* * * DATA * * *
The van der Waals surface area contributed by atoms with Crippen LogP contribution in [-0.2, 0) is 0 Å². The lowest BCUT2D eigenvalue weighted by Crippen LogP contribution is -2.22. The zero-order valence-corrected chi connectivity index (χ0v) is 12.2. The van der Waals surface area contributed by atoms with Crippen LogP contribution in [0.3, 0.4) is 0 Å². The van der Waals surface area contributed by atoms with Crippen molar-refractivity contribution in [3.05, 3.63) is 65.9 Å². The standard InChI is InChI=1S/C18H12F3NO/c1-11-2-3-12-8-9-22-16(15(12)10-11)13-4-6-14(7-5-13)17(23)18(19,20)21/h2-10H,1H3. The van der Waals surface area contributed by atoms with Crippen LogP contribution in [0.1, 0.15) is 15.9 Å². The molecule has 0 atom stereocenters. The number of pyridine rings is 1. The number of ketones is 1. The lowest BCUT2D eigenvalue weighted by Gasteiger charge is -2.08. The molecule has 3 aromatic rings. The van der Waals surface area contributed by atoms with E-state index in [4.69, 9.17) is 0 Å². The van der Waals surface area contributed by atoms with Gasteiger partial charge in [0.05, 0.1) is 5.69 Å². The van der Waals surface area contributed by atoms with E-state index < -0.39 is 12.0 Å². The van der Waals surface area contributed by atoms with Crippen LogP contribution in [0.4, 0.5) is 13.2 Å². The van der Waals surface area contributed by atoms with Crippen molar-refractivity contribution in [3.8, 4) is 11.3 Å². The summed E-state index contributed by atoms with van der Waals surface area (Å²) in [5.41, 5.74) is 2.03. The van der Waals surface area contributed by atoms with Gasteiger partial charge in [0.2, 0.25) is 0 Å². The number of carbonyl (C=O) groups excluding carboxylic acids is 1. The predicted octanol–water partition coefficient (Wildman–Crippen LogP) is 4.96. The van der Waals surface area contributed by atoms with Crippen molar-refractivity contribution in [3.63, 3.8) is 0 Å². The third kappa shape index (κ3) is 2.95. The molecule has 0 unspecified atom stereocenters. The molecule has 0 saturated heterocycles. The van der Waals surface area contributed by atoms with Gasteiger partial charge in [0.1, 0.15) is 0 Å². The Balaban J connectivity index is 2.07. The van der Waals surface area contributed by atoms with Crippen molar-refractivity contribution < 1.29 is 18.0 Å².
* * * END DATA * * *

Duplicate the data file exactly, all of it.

The van der Waals surface area contributed by atoms with Crippen LogP contribution in [-0.2, 0) is 0 Å². The lowest BCUT2D eigenvalue weighted by Crippen LogP contribution is -2.22. The zero-order valence-corrected chi connectivity index (χ0v) is 12.2. The van der Waals surface area contributed by atoms with Crippen LogP contribution in [0.3, 0.4) is 0 Å². The van der Waals surface area contributed by atoms with Crippen molar-refractivity contribution in [3.05, 3.63) is 65.9 Å². The standard InChI is InChI=1S/C18H12F3NO/c1-11-2-3-12-8-9-22-16(15(12)10-11)13-4-6-14(7-5-13)17(23)18(19,20)21/h2-10H,1H3. The van der Waals surface area contributed by atoms with Crippen LogP contribution in [0.1, 0.15) is 15.9 Å². The molecule has 0 atom stereocenters. The number of pyridine rings is 1. The number of ketones is 1. The lowest BCUT2D eigenvalue weighted by Gasteiger charge is -2.08. The molecule has 3 aromatic rings. The van der Waals surface area contributed by atoms with E-state index in [4.69, 9.17) is 0 Å². The van der Waals surface area contributed by atoms with Gasteiger partial charge in [0.05, 0.1) is 5.69 Å². The van der Waals surface area contributed by atoms with E-state index < -0.39 is 12.0 Å². The van der Waals surface area contributed by atoms with Crippen LogP contribution in [0.4, 0.5) is 13.2 Å². The van der Waals surface area contributed by atoms with Crippen molar-refractivity contribution in [3.8, 4) is 11.3 Å². The summed E-state index contributed by atoms with van der Waals surface area (Å²) in [5.41, 5.74) is 2.03. The van der Waals surface area contributed by atoms with Gasteiger partial charge in [0.2, 0.25) is 0 Å². The number of carbonyl (C=O) groups excluding carboxylic acids is 1. The predicted octanol–water partition coefficient (Wildman–Crippen LogP) is 4.96. The van der Waals surface area contributed by atoms with Crippen molar-refractivity contribution in [3.63, 3.8) is 0 Å². The third kappa shape index (κ3) is 2.95. The molecule has 0 unspecified atom stereocenters. The molecule has 0 saturated heterocycles. The van der Waals surface area contributed by atoms with Gasteiger partial charge in [0.1, 0.15) is 0 Å². The Balaban J connectivity index is 2.07. The van der Waals surface area contributed by atoms with Crippen molar-refractivity contribution < 1.29 is 18.0 Å².